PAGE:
B51.     The Demolition Downtown [1970]
B52.      I Never Get Dressed Till After Dark on Sundays [1973]
B53.     A Cavalier for Milady [mid-1970s]
B54.     Kirche, Küche und Kinder [1979]
B55.     Lifeboat Drill [1979]
B56.     The Chalky White Substance [1980]
B57.     This Is Peaceable Kingdom or Good Luck God [1980]
B58.     Steps Must be Gentle [1980]
B59.     Some Problems for the Moose Lodge [1980]
B60.     The Remarkable Rooming-House of Mme. Le Monde [1982]
B61.     The One Exception [1983]
B62.     The Pronoun ‘I’ [undated]
B63.     Green eyes [undated]
B64.     The Travelling Companion [undated]
B65.     Curtains for the Gentleman [undated]
C.    SHORT STORIES
C1.          The Vengeance of Nitocris
C2.          A Lady's Beaded Bag
C3.          Something by Tolstoi
C4.          Big Black, A Mississippi Idyll
C5.          The Accent of a Coming Foot
C6.          Twenty-seven Wagons Full of Cotton
C7.          Sand
C8.          Ten Minute Stop
C9.          Gift of an Apple
C10.     The Field of Blue Children
C11.       In Memory of an Aristocrat
C12.       The Dark Room
C13.       The Mysteries of the Joy Rio
C14.       Portrait of a Girl in Glass
C15.       The Angel in the Alcove
C16.       Oriflamme
C17.       The Vine
C18.       The Malediction
C19.       The Important Thing
C20.       One Arm
C21.       The Interval
C22.       Tent Worms
C23.       Desire and the Black Masseur
C24.       Something about Him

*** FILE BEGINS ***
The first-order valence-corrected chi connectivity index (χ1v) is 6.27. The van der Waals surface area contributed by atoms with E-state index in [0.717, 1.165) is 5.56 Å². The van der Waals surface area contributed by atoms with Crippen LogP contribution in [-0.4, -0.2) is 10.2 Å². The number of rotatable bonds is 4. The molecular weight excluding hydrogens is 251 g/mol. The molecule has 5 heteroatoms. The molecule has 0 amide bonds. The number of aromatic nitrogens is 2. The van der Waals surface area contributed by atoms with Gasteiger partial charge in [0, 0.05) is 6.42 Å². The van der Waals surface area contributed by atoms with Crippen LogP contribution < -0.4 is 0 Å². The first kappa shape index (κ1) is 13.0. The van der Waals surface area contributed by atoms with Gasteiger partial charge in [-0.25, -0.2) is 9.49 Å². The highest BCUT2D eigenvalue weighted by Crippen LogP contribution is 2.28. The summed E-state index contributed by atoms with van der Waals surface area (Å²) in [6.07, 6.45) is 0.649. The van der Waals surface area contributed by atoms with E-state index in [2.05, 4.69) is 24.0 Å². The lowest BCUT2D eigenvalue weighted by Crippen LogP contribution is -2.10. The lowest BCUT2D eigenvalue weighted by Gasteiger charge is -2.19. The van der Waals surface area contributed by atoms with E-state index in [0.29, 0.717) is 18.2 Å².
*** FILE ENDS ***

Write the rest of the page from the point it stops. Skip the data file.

C25.       The Yellow Bird
C26.       The Night of the Iguana
C27.       The Poet
C28.       Chronicle of a Demise
C29.       Rubio y Morena
C30.       The Resemblance between a Violin Case and a Coffin
C31.       Two on a Party
C32.       Three Players of a Summer Game
C33.       The Coming of Something to the Widow Holly
C34.       Hard Candy
C35.       Man Bring This Up Road
C36.       The Mattress by the Tomato Patch
C37.       The Kingdom of Earth
C38.       “Grand”
C39.       Mama's Old Stucco House
C40.       The Knightly Quest
C41.       A Recluse and His Guest
C42.       Happy August the Tenth
C43.       The Inventory at Fontana Bella
C44.       Miss Coynte of Greene
C45.       Sabbatha and Solitude
C46.       Completed
C47.       Das Wasser Ist Kalt
C48.       Mother Yaws
C49.       The Killer Chicken and the Closet Queen
D.    NON-FICTION WRITINGS           
D1.         ‘Amor Perdido’, or, How It Feels to Become a Professional Playwright [c. 1940]
D2.         Random Observations [Stairs to the Roof, 1941]
D3.         Author’s Note [I Rise in Flames, Cried the Phoenix, 1941]
D4.         Te Morituri Salutamus [ca. 1941-42]
D5.         Preface to My Poems [1944]
D6.         The History of a Play (With Parentheses) [1945]
D7.         Notes to the Reader [c. 1945]
D8.         Letter to the Editor [1945]
D9.         A Reply to Mr. Nathan [1945]
D10.       The Author Tells Why It is Called The Glass Menagerie [1945]
D11.       A Playwright’s Statement on Dallas’ Theatre ’45 Plans [1945]
D12.       “Production Notes” + “The Characters” [The Glass Menagerie, 1945]
D13.       Tennessee Williams [1945]
D14.       Foreword [Stairs to the Roof, 1947]
D15.      On a Streetcar Named Success [aka ‘’The Catastrophe of Success’’, 1947]
D16.      Tennessee Williams Explains [1948]
D17.      Author’s Production Notes [Summer and Smoke, 1949, see A9]
D18.      My Current Reading [1948]
D19.      [A reply to] A Streetcar Named Desire [1948]
D20.      Chicago Arrival [1948]
D21.      Questions Without Answers [1948]
D22.      Something Wild... [1948]
D23.      History of Summer and Smoke [1949]
D24.      To Mr. Ustinov, a gentle objection [1949/50]